Some Thoughts on Timber

By Rupert Goodall
Article in Australian Amateur Boat Builder, Issue 37, March/April 2002

We run a relatively small timber company on the Gold Coast in Queensland. We pride ourselves in keeping stocks of globally sourced seasoned timbers with a state-of-the-art workshop that makes most visitors drool … people often comment on the wonderful aroma associated with such a diverse range of bulk timber and enjoy the opportunity to poke around the accessible racks of timbers … musical instrument makers, cabinet makers, boat builder architects and designers, it certainly makes for a fascinating day at the office for our team as we all have a common interest in applying timber to modern and traditional applications. The seemingly endless range of products and ideas where timber plays a role in the finished article is astonishing.

I have a composites background and a lifelong affiliation to all things timber, my composites exposure was a wonderful stepping stone towards realising a lifelong ambition of owning a timber company and more fully understanding modern uses of timber in composite structures. Destiny and birth sign pushed me towards water and as a young boy … wooden pallets, 44 gallon drums and wire were my composite products having been inspired by Thor Heyerdahl’s amazing craft and voyages of discovery … I graduated to Billy carts and dovetails as my schooling progressed and could not believe my luck as a senior boy when I was allowed to use the school workshop during lunch hours. I remember laminating Iroko as a 16-year-old and not understanding why it fell to pieces as it came out of the mould, I later learned that many timbers have such an abundance of natural oils that appropriate glues and surface preparation is necessary for guaranteed results.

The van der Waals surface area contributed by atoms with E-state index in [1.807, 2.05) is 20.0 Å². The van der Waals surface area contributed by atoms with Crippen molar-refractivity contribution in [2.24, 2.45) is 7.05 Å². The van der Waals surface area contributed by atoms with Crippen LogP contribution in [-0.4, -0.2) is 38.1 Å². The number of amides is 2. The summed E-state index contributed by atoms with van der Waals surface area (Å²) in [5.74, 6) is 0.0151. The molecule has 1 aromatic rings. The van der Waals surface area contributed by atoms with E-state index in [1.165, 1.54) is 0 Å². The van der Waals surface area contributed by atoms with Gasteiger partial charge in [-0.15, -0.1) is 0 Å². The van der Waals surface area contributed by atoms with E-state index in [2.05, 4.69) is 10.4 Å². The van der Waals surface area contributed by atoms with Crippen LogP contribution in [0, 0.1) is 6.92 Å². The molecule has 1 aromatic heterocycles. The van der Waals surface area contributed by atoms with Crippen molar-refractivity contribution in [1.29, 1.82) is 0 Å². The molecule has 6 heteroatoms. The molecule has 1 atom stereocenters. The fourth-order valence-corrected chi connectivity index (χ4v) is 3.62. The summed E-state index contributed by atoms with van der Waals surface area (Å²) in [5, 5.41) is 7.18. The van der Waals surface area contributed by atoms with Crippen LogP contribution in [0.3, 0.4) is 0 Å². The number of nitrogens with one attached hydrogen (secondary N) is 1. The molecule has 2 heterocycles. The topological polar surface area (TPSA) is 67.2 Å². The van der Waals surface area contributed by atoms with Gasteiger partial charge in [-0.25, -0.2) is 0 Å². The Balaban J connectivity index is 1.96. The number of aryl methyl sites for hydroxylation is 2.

These days I find myself part of a small team of talented tradesmen, all of whom have been handling timber and machinery on a daily basis for longer than they care to say, needless to say there is nothing better than a bunch of experience in a cute workshop surrounded by timber stacked to the roof and an ever changing array of orders from timbers users from all Australian states and many countries.

We certainly deal with more than our fair share of marine applications for timber and notice more and more that people have a basic knowledge of timber but certainly appreciate a few moments bringing them up to speed on timber species that are available and whether their characteristics suit the application. We are living in times where we must realise that what was once common may now be virtually unavailable. In the 10 years I have been associated with timber I have noticed the decline in availability of good quality Oregon and Spruce and significant price increases in a lesser grade that may be available. Brazilian Mahogany, traditionally called Honduras, has seen a significant fall off in good quality stock and current rumours suggest this wonderful species may very soon be a thing of the past. I’m sure many of the readers have experienced this sort of situation and common sense decrees that this trend will rapidly sweep across more species. I don’t want to become involved in politics but we all need to take on a level of responsibility.